Working as an aid worker is often dangerous. Many work in conflict-ridden areas and aid workers are often targets. Last year, 270 aid workers were killed, injured or kidnapped. Now we need to mobilize to increase security.
In July 2014, Finnish aid workers Kaija-Liisa Martin and Seija Järvenpää were assassinated in Afghanistan. They were shot dead by two men on a motorcycle. The two Finns were about to shop and were sitting in a taxi when they were killed.
But Kaija-Liisa Martin and Seija Järvenpää were not the only aid workers killed last year. The number killed, injured or kidnapped in 2014 was over 270 people worldwide. This also does not include all the threats that aid workers are exposed to on a daily basis when performing their work.
Often conflict areas
Areas where aid workers work are often conflict-ridden regions and countries. In addition, the authorities in countries receiving aid often lack control over various warlords, insurgents and pirates.
This entails an increased risk for everyone, both international and national aid workers. The latter are doubly vulnerable, as they are often perceived as spies for the West.
Locally employed interpreters are a typical vulnerable group. The killed interpreters who worked for our troops in Afghanistan prove just that.
Terrorist organizations use aid workers
Most terrorist organizations operating in countries that receive Swedish aid use kidnappings of aid workers to increase their "revenues". This applies, for example, to al-Shabab in Somalia. They demanded $ 2 million to release aid workers Janet Muthoni Kanga, Martin Mutisya Kioko and Abdinoor Dabaso Boru.
Other terrorist organizations such as Isis, Boko Haram and the Taliban use the same methods.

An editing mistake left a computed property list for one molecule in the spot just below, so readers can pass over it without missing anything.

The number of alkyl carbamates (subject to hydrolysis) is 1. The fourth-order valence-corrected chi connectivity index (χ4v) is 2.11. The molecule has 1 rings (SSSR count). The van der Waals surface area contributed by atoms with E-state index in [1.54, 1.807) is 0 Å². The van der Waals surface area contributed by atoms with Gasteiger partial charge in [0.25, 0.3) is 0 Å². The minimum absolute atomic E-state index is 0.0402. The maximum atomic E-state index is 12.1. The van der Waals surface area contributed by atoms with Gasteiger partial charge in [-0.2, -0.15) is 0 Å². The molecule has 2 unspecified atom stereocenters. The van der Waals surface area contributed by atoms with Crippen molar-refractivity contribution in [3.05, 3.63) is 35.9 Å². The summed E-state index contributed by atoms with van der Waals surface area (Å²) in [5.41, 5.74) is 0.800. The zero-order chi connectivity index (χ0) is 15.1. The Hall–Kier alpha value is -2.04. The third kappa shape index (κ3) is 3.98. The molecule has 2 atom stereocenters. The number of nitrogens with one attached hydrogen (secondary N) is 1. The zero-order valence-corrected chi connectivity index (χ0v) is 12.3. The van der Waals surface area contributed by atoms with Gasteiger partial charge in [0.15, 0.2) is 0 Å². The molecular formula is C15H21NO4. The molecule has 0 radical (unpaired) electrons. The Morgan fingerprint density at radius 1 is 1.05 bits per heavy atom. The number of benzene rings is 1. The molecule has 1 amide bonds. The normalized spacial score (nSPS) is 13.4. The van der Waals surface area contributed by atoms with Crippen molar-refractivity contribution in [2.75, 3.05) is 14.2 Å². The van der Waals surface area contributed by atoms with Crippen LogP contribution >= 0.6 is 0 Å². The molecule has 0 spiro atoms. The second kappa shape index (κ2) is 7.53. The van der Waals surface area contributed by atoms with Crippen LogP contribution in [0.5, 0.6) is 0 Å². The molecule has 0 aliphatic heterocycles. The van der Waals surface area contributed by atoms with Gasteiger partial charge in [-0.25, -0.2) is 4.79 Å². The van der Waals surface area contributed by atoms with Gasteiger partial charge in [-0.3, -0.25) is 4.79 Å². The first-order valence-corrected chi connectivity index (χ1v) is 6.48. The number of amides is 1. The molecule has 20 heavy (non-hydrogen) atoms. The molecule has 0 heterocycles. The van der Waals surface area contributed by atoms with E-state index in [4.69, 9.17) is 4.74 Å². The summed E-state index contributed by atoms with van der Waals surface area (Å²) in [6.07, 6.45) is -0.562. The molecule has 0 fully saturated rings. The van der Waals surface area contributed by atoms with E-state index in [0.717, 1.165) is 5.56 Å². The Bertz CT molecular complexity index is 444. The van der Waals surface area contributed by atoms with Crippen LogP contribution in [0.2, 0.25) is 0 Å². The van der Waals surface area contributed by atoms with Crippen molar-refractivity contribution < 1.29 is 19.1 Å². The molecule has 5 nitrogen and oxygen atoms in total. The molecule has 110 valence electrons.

Aid workers and journalists - exposed in the same way
Journalists often work in the same areas as aid workers. And in the same way, they are targets and exposed to direct violence. According to the International Federation of Journalists, 135 journalists and media representatives were killed in 2014. The Swedish journalist Nils Horner was one of them.
The UN Deputy Secretary-General demands that political and military officials respect the need for humanitarian action so that aid workers can carry out their work impartially and independently.
As a former UN worker, however, I have seen that the agreements signed by those in power in weak countries seldom correspond to the reality on the ground. Especially when the agreements are written with a large bureaucratic organization like the UN.
Suggestions for measures
Sweden is one of the leading countries in the world in development aid, and we should be proud of that. At the same time, we must increase the safety of our aid workers.
So, with what tools can we then increase security? Here are some suggestions:
- Every Swedish representative in countries where we have aid workers should, at every meeting or contact with representatives of these countries, raise the issue of increased security for our aid workers, at the top of the agenda.
- Close collaborations and written agreements with national decision-makers in countries where our employees are located.
- Identify non-central authorities to increase security for aid workers. This can be, for example, civil society, regional / local representatives of security forces, journalists or people with great influence.
- Better safety training at home in Sweden. For example, the Folke Bernadotte Academy and SIDA should expand cooperation with Säpo, the Military Intelligence and Security Service (Must) and the Swedish Journalists' Association.
- Involve new Swedes who come from regions and countries where Swedish aid workers work. Here, however, it is important to be careful with the selection. But it is clear that, for example, the release of journalists Magnus Falkehed and Niclas Hammarström in Syria was affected by the large number of Kurds in Sweden.
- Before each trip to conflict-ridden countries, we must inform the Swedish embassy or equivalent about where we will be staying. Before departure, we must also find out the telephone number that we can call in urgent cases. There they always answer.
I propose a gathering of forces for the safety of all stakeholders, including the media. Of course, the media must be free to act entirely on their own, but increasing security affects us all.